Last updated: June 23, 2009
Moapa Valley National Wildlife Refuge (NWR) is located in the Warm Springs area of the upper Moapa Valley in northeastern Clark County in southern Nevada. It lies just south of State Highway 168 and the Muddy River, between Interstate 15 on the east and U.S. Highway 93 on the west. The refuge is bounded on the North by Warm Springs Road, on the south by Battleship Wash, and on the east and west by private property. It is approximately 60 miles northeast of the city of Las Vegas and 9 miles west of the town of Glendale.
The refuge is comprised of four adjacent, but visually distinct units. The Pedersen Unit, to the west, was acquired in 1979 and is 30 acres in size. The Plummer Unit, to the east, was acquired in 1997 and is 28 acres in size. The Apcar Unit was acquired in 2000 and is 48 acres in size. The Pederson #2 Unit was acquired in 2006 and is 11 acres in size. Each unit has a separate stream system supported by the steady and uninterrupted flow of several springs that come to the surface at various places throughout the refuge. The total combined flow of the Pedersen Stream is about 3.6 cubic feet per second and the total combined flow of the Plummer Stream is about 3.1 cubic feet per second. These springs and streams eventually flow into the Muddy River. The springs are thermal in nature and have an average annual water temperature of 90 degrees Farenheit at the point of discharge. Water quality is good, although high in calcium carbonate.
Moapa Valley NWR was established to secure habitat for the Moapa dace (Moapa coriacea), a federally listed endangered species of fish, making it the first refuge within the National Wildlife Refuge System to be created for an endangered fish. The Moapa dace is unique because it is the only representative of its genus and it is found nowhere else in the world. It is a small fish once found throughout the headwaters of the Muddy River system and it is dependent upon this warm spring habitat for reproduction. Attempts to transplant this species into waters of two other habitats failed. Threats to its survival include modification, degradation, and loss of habitat; construction of impoundments; use of harmful chemicals; and introduction of non-native fishes and parasites. Currently over 95% of the dace produced in the valley come from the refuge springs and occur in the area below. The remainder of the system is unavailable to the dace due to an invasion of tilapia (Oreochromis aurea), a non-native fish, and other habitat modifications.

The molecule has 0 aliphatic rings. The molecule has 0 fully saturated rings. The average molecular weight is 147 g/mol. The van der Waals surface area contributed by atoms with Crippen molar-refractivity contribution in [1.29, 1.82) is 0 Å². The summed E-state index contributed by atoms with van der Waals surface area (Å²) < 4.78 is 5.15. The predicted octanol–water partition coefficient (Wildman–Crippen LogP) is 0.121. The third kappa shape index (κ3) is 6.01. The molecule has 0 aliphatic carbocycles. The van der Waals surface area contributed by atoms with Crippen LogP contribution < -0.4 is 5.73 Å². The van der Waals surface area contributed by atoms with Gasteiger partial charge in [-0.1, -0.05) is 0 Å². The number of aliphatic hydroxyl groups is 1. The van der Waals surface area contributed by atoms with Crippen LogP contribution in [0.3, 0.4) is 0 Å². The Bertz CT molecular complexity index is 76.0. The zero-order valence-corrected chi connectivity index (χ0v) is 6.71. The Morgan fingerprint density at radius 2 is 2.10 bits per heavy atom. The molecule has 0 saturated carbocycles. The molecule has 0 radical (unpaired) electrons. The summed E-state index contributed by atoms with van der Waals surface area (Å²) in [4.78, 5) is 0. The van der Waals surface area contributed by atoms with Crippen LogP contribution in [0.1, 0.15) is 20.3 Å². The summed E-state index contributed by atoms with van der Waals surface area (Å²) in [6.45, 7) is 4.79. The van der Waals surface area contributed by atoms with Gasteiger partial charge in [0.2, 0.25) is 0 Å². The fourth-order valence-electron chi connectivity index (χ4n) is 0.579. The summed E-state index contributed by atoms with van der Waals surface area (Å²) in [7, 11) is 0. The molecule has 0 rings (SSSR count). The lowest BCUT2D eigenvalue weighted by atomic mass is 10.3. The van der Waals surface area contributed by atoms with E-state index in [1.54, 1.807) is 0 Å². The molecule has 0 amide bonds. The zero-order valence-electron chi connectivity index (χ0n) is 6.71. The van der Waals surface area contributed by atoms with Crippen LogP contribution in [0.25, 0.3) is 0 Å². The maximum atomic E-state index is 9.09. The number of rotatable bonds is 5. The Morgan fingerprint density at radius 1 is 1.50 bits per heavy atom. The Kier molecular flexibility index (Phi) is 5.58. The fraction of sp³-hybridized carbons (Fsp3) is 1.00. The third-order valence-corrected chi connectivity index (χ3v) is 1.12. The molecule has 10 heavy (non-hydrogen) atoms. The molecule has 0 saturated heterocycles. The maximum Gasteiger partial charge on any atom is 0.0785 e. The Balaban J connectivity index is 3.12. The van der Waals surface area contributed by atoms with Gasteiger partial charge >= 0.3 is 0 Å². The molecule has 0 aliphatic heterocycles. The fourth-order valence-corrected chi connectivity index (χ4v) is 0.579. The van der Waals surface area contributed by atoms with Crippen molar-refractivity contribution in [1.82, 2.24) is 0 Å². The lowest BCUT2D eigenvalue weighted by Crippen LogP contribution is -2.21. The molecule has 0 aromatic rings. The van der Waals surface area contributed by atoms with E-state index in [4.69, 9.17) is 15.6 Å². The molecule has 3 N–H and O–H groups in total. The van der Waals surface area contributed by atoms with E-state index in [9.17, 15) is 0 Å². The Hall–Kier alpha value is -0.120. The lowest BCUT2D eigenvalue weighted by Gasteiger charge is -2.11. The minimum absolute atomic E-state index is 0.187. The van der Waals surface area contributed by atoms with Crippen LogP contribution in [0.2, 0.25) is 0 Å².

Prior to acquisition, both
the Pedersen and Plummer Units had been developed and operated as resorts,
with swimming pools, bath houses, snack bars, and recreational vehicle
hook-ups. The primary management objectives of the refuge are to restore
these units to as near a natural condition as possible and to optimize
available stream habitatx for recovery and delisting of Moapa dace. In 2002, restoration efforts took place on the Pedersen Unit, where all non-native fish and
most artificial structures have been removed.
Significant habitat restoration has occurred on the Plummer Unit since 2006. However, these streams are inhabited by non-native mosquitofish ( Gambusia affinis ) and shortfin mollies (Poecilia mexicana), and efforts are ongoing to reduce these populations from the system. Additional efforts are continuing to create and improve habitat in both the Pedersen and Plummer stream systems for all three life stages of Moapa dace (larval, juvenile, and adult). This involves strategically placing substrates, logs, and boulders to provide the optimum arrangement of pools, riffle, and run habitats.
Until 1994, the dominant vegetation feature of the Pedersen Unit was a dense stand of non-native palm trees (Washingtonia filifera and Phoenix dactylifera). Their root masses were encroaching into Moapa dace spawning, nursery, and adult foraging habitats and constricting spring outflow channels. Following a wildfire in that year, about 200 of these trees were removed to prevent future catastrophic fires, to improve stream and pool habitats, and to open the canopy to allow sunlight to reach the water to increase primary production within the stream system. Aquatic plants such as Chara and other algae, spike rush (Eleocharis spp.), water nymph (Najas spp.), watercress (Nasturtium spp.), and pondweed (Potamogetonspp.) are now abundant in the spring pools and other slack water areas. With a ground cover of salt grass (Distichlis spicata), native riparian species have begun to return, including ash trees (Fraxinus velutina), honey mesquite (Prosopis glandulosa), and screw bean mesquite (P. pubescens). Plant species on the drier, upland areas of the refuge are fourwing saltbush (Atriplex canescens) and creosote bush (Larrea tridentata). Removal of non-native species, such as Canadian thistle (Cirsium arvense) and salt cedar (Tamarix spp.) is an on-going task.